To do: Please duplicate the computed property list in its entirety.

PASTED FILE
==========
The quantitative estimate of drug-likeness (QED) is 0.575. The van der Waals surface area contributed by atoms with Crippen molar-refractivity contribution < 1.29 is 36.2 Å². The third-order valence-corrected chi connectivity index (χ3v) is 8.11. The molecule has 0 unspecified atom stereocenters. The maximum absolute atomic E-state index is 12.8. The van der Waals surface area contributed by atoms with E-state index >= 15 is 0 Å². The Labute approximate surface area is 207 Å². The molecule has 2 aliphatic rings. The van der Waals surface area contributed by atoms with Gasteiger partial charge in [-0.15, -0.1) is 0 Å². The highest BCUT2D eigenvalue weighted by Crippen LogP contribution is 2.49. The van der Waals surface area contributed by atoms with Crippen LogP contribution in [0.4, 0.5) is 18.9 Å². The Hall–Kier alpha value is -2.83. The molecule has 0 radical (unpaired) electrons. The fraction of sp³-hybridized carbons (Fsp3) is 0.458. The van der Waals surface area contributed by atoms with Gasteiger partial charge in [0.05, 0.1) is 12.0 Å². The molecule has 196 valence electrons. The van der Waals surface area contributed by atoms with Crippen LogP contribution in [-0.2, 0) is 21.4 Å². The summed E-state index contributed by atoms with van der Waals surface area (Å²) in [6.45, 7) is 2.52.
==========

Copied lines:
The quantitative estimate of drug-likeness (QED) is 0.575. The van der Waals surface area contributed by atoms with Crippen molar-refractivity contribution < 1.29 is 36.2 Å². The third-order valence-corrected chi connectivity index (χ3v) is 8.11. The molecule has 0 unspecified atom stereocenters. The maximum absolute atomic E-state index is 12.8. The van der Waals surface area contributed by atoms with E-state index >= 15 is 0 Å². The Labute approximate surface area is 207 Å². The molecule has 2 aliphatic rings. The van der Waals surface area contributed by atoms with Gasteiger partial charge in [-0.15, -0.1) is 0 Å². The highest BCUT2D eigenvalue weighted by Crippen LogP contribution is 2.49. The van der Waals surface area contributed by atoms with Crippen LogP contribution in [0.4, 0.5) is 18.9 Å². The Hall–Kier alpha value is -2.83. The molecule has 0 radical (unpaired) electrons. The fraction of sp³-hybridized carbons (Fsp3) is 0.458. The van der Waals surface area contributed by atoms with Gasteiger partial charge in [0.05, 0.1) is 12.0 Å². The molecule has 196 valence electrons. The van der Waals surface area contributed by atoms with Crippen LogP contribution in [-0.2, 0) is 21.4 Å². The summed E-state index contributed by atoms with van der Waals surface area (Å²) in [6.45, 7) is 2.52.